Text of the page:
Payal Rohira Solution Principal Slalom Denver
City of Denver

Custom needs require custom approaches

Each of the pods developed forecasting models and solutions tailored to their departments’ needs and problem sets. After all, the permit fees from a CPD budget are very different to the license fees handled by the EXL department. “Really talking to your stakeholders, understanding the environment they're working in, understanding what they're looking for is a big piece of what any good data scientist will do,” says Payal Rohira, the solution principal for Slalom Denver who oversaw the pod teams.

Because the pandemic is unpredictable, the departments have to adapt to shifting circumstances. The teams built forecasts with dynamic, reusable frameworks so that as conditions change, the departments can reevaluate them in response to real circumstances, update them, and make decisions.

EXL, for example, faces a distinct set of challenges. It manages a wide array of licenses: retail, liquor and marijuana, security guards, and more. Each license has specific rules around renewals, late fees, and application fees. That’s a lot of variables to factor in when predicting revenue. Add in an uncertain economy where businesses might be shutting down temporarily or permanently and the picture becomes even more complex.

Rather than using simple moving averages or cumulative averages to arrive at estimates, the team had the idea to create a simple, user-friendly R Shiny application. “We hard-coded in a couple of different models,” says Jay Garg, a rising sophomore at Harvard who worked on the application. “It looks at the most recent data that they upload to it and then picks the best, most accurate model.” This means the EXL team can more easily assess how revenue streams will change and build estimates that are in tune with evolving circumstances on the ground—all without time-consuming, manual math work.

Sporting events and concerts have historically generated a significant amount of parking revenue for the city. Whether these events would return in 2020 (or beyond), and in what capacity, was a big question for the DOTI department. The pod team created five new Power BI dashboards that visualize the changing revenue, all backed by a forecasting model that offers a detailed level of information, works with multiple parameters, and enables the team to adapt it. As the city moves through phases of recovery and reopening, DOTI teams can adjust their revenue projections in line with the real-world situation. “Now it's a tool in their toolbox,” Kresser says, “not just for a crisis but anytime."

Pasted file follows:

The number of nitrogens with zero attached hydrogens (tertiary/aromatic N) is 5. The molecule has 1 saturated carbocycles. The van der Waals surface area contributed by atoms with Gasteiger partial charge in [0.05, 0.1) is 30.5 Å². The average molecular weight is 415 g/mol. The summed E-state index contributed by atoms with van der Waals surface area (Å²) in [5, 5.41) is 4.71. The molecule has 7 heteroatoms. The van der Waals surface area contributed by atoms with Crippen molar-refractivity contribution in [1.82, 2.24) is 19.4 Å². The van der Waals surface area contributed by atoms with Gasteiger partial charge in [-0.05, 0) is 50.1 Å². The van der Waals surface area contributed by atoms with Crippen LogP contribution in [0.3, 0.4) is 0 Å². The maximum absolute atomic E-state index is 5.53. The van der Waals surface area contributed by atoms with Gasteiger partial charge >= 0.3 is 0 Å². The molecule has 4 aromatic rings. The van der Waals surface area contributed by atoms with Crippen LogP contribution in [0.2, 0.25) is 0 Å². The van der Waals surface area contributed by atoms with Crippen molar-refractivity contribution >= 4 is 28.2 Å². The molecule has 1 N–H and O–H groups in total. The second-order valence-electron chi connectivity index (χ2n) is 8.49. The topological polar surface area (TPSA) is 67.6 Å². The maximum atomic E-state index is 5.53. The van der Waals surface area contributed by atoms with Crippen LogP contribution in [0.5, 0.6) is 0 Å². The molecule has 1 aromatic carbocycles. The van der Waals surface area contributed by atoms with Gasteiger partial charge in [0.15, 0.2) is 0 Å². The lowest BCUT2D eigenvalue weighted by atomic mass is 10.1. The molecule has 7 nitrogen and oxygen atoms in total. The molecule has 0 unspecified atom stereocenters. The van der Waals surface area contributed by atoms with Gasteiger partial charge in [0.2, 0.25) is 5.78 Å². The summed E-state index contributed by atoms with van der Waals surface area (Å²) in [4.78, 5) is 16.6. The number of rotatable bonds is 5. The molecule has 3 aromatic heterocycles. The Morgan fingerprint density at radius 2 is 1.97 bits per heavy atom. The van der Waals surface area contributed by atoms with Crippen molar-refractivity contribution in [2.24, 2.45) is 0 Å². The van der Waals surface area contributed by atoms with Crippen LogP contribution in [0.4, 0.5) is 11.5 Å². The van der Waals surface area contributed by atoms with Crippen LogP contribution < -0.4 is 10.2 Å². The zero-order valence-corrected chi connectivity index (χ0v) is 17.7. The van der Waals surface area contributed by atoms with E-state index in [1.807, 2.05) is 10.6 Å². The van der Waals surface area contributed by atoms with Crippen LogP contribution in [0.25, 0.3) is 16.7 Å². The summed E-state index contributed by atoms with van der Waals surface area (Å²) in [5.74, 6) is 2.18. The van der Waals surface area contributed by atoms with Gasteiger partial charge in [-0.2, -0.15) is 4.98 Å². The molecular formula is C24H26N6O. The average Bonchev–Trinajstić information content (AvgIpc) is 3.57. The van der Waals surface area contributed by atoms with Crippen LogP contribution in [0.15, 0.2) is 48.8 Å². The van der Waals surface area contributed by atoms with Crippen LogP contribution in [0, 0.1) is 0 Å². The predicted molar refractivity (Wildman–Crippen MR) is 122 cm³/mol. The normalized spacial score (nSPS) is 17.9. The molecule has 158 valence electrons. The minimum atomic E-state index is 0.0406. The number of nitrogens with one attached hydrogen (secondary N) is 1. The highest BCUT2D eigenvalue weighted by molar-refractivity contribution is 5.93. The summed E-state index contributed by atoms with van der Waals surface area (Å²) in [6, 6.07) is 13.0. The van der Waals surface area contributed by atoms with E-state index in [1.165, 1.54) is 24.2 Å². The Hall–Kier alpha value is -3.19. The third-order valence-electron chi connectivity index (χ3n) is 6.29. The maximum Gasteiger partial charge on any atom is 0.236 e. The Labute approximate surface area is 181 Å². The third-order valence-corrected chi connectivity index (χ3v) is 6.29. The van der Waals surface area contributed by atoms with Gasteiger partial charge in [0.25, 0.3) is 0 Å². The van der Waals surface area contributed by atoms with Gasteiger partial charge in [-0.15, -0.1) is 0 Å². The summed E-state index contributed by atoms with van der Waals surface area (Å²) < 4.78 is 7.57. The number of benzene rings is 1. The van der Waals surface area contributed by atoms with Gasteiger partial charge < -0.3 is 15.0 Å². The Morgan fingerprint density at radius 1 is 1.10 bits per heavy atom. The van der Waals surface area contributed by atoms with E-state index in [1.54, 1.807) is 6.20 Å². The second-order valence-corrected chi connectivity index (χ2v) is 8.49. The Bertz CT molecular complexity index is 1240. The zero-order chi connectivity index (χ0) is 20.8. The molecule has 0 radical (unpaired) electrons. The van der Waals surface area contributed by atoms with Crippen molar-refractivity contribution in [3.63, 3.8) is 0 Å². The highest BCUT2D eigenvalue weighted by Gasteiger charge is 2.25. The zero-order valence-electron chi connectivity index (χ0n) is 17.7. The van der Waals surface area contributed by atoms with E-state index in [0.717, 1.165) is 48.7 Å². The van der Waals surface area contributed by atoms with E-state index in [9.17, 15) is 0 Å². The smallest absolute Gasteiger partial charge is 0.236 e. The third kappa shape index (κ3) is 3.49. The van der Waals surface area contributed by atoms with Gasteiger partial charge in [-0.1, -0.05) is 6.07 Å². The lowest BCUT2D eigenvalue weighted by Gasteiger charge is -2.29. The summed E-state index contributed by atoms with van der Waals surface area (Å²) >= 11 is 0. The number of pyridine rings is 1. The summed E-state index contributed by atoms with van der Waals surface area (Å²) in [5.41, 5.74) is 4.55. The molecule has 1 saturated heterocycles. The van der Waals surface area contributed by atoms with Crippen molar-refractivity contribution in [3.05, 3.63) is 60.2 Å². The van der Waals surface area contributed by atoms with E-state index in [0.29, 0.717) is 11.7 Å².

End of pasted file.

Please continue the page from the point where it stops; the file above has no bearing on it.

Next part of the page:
Now it's a tool in their toolbox—not just for a crisis but anytime.

Taking care of vulnerable residents

In the face of a new normal, the city wanted to be sure to support historically marginalized communities, allocate resources to where they were most needed in the short-term, and make strategic and thoughtful investments for the long-term. 

The Slalom and City of Denver teams created a holistic resiliency analysis for Denver by using two publicly available indexes: the City Resilience Index, which focuses on economies in a global context, and the Social Vulnerability Index, which was developed in the aftermath of Hurricane Katrina and restricts itself to US cities. The analysis identifies communities disproportionately impacted by COVID-19 and helps city teams plan resiliency measures across the city. It’s also a benchmark that will allow the city to track the those investments and assess improvements in residents’ lives. “Resiliency’s really going to inform some of the investments we make,” says Kresser. “Unfortunately, COVID is not going to be the last major shock—economic, financial, or human—that the city faces.”

Data gives shape to the future

The City of Denver has already identified how it will begin to evolve the pods’ work. Kresser’s vision is that someday data will flow freely and easily between departments and teams. Forecasting has the power to identify future needs—school places, new buildings, and parking capacity—and inform planning across city departments based on what today is one touch point in one department.

But for now, with the right forecasting models in place, the City of Denver is equipped to steer the city safely through the initial crisis of the pandemic and into the future.

For one of the Harvard students, this work held a personal dimension: “This is where I grew up,” says Tom Biasi, a rising junior. “This is where I am right now. I really worry about the small businesses around here. I worry about my family members—and I know that the work we did will help my city respond for the better.”